Brazil's top prosecutor alleged that some members of the Workers Party, including Lula and Rousseff, committed a series of crimes involving state-owned oil firm Petrobras such as cartel formation, corruption and money laundering.
Judge Sergio Moro said the asset freeze was in response to the charge that Lula accepted a bribe of a luxury beachside apartment and $1.1 million in cash from one of Brazil's biggest construction companies, Odebrecht SA.
The move by the congressional committee is largely symbolic as the decision to suspend Temer and put him on trial rests with the full lower house, which is scheduled to vote on the matter August 2.
Under Brazilian law, the lower house of Congress must now vote on whether to allow the tribunal to try the conservative leader, who had replaced impeached leftist President Dilma Rousseff just last year and is now charged with accepting bribes.
The ruling will not end a political crisis dogging president Temer, who is being investigated separately by federal prosecutors for corruption.
Brazilian president Michel Temer, who replaced Dilma Rousseff when she was impeached last year, is being probed for alleged corruption, racketeering and obstruction of justice.
The news could not have come at a better time for Brazilian President Michel Temer, who is battling a corruption scandal.
Thousands poured into Brazil's capital city demanding that the country's president step down because of numerous corruption scandals associated with his administration.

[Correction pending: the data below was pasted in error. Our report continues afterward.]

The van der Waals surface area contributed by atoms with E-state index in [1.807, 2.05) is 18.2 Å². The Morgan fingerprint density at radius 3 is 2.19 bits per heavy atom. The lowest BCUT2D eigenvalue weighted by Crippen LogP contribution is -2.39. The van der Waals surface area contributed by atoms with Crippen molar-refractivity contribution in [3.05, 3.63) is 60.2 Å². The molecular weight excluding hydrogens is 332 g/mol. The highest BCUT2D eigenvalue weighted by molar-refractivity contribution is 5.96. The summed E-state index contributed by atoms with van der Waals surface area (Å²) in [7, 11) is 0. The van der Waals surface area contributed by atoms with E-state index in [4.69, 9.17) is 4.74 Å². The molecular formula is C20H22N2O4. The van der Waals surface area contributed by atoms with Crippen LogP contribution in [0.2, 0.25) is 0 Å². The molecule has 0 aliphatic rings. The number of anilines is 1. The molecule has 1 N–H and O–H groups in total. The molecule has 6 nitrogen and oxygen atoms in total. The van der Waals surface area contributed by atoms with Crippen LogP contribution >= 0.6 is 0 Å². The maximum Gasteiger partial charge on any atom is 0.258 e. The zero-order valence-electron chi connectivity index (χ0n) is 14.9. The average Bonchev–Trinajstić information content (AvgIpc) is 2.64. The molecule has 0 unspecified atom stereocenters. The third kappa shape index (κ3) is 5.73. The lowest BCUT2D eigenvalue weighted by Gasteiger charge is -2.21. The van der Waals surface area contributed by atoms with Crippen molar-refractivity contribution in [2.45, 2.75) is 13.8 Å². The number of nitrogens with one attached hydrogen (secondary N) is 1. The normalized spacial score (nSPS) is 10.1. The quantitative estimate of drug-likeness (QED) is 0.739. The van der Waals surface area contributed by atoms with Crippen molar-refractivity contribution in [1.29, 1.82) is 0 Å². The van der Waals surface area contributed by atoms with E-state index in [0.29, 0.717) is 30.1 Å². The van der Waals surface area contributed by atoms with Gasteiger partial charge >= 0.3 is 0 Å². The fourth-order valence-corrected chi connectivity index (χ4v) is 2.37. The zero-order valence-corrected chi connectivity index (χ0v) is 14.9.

Violence erupted after thousands of protesters took to the streets across the country and clashed with police. President Michel Temer is accused of authorising bribe payments to allegedly silence a jailed former party ally.
Brazilians were protesting a series of reforms the center-right government says are needed to save Latin America's biggest economy from further damage after more than two years of deep recession.
In an interview with TRT World, the former president of Brazil defends Dilma Rousseff, his protege, who was impeached in August. He also questions the elevation of Michel Temer to the presidency – and hints that he may run for another term.
Brazilians are angered and holding protests in Rio de Janeiro against a government plan to put limits on public spending.
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